One of the most notable aspects of the trailers came in the form of the flaming Balrog. He is remembered by the public as the creature that fought Gandalf in The Fellowship of the Ring. But the Balrog have had a long and bloody history intertwined with Morgoth. Like Sauron, the Balrogs were once angelic Maiar who were corrupted by Morgoth, fighting for his master in the War of Wrath before going into hiding. Whether or not they’ll serve Sauron in this series remains to be seen, but it’s clear that at least one will burn up on audience TV screens.
This elf-smith is an important character in the history of Middle-earth, as he is the one who forges the Rings of Power for Sauron. As a member of the House of Fëanor, Celebrimbor carries a great legacy, as his grandfather forged the three Silmarils that were stolen and fought during the First Age. Perhaps the weight of his family history influences his decision to create the Rings of Power, inadvertently setting the stage for another great war.
Númenór is basically Middle Earth’s version of Atlantis. This island kingdom was raised from the sea by the Valar as a gift to the Edain who fought against Morgoth. However, Sauron soon became advisor to the king of Númenór, leading his citizens to worship Morgoth through human sacrifice with the promise of eternal life. He finally convinced the king to invade Valinor and steal the immortality of the Valar. In response, the Eru destroyed the invading fleet, along with Sauron’s body, and sent Númenór sinking into the ocean.
Audiences got to see some Hobbits (or Harfoots as they were known during the Second Age) walking through a field in one of the trailers. This image goes back to how Frodo and his friends set out on their quest to destroy the One Ring. Now it looks like a new group of Hobbits are going to have their own big adventure in the show. The Hobbits didn’t have as significant an impact on Middle-earth during the First and Second Ages, so it seems the showrunners took some liberties to give them a major role in this new adaptation.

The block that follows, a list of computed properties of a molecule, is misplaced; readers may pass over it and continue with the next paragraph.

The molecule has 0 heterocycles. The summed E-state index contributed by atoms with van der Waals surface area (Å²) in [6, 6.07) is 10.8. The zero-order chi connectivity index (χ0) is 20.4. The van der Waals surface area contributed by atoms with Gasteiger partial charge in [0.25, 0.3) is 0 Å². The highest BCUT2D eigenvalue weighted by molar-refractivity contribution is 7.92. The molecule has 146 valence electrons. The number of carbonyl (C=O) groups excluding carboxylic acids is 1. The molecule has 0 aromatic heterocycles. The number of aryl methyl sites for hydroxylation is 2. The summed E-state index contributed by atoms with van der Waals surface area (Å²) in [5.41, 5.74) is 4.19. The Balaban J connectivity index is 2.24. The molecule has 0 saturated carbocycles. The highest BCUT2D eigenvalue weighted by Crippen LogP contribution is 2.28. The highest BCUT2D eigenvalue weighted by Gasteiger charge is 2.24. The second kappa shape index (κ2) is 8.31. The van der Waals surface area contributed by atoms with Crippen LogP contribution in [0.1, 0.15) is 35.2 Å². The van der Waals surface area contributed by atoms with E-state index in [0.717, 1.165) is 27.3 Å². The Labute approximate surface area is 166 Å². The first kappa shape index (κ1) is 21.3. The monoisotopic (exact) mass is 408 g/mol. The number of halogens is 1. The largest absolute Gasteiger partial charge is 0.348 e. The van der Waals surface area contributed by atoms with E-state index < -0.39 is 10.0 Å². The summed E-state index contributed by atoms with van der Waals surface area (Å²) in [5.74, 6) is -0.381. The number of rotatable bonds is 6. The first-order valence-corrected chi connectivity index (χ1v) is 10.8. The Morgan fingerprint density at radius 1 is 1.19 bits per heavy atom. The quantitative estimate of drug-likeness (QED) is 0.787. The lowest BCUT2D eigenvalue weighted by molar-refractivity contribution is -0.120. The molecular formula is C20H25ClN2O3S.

This legendary elf is widely known to be the leader of Rivendell. But in the Second Age, Elrond served as the herald of Gil-galad, the last High King of Noldor, until the latter’s death at the hands of Sauron. Elrond also has strong connections beyond Middle-earth, as he is the brother of Elros, the first king of Númenór. All of them will no doubt be an important part of Elrond’s journey in the series as they all face the wrath of the Dark Lord.
Both races displayed a bitter hatred for each other dating back to the First Age. Despite this, a scene was revealed at Comic-Con in which Elrond and Prince Durin IV engage in a rock-breaking contest in what appears to be the dwarven city of Khazad-dûm. The status of their relationship is unknown at this time, but given the history between the elves and the dwarves, Elrond and Durin’s bond could trace back to the hate-turned-brotherly friendship forged by Gimli and Legolas as they fought for Middle-earth in Tolkien’s books.
Also known as the Black Riders or Ringwraiths, the Nazgûl were once nine men who were corrupted by Sauron through the Rings of Power and were said to include three lords of Númenór. These shadowy figures pursued Frodo and his allies during their journey through Middle-earth to claim the One Ring for his master. Since audiences will see the creation of the Rings of Power, they will almost certainly see the birth of Sauron’s most terrifying servants.
This legendary figure is widely known in Middle-earth as the man who defeated Sauron. As King of Arnor and Gondor, Isildur helped lead the armies of Elves and Men against Sauron until he cut the One Ring from the Dark Lord’s hand. While he had the opportunity to destroy the Ring, Isildur fell under his spell and kept it to himself until his untimely death.
In the series, Isildur will be depicted as a Númenórea sailor who will later become a king. Though Isildur will eventually fall victim to the Ring’s power, the Program developer Patrick McKay claimed that the show will explore the king’s journey until this fateful decision feels more like a tragedy than a foolish mistake.
While it’s unclear how long it will be before Isildur meets his fate with Sauron, this series has the potential to present a long and arduous journey into Tolkien’s epic world.
The Lord of the Rings: The Rings of Power will premiere in Prime Video on September 1, 2022.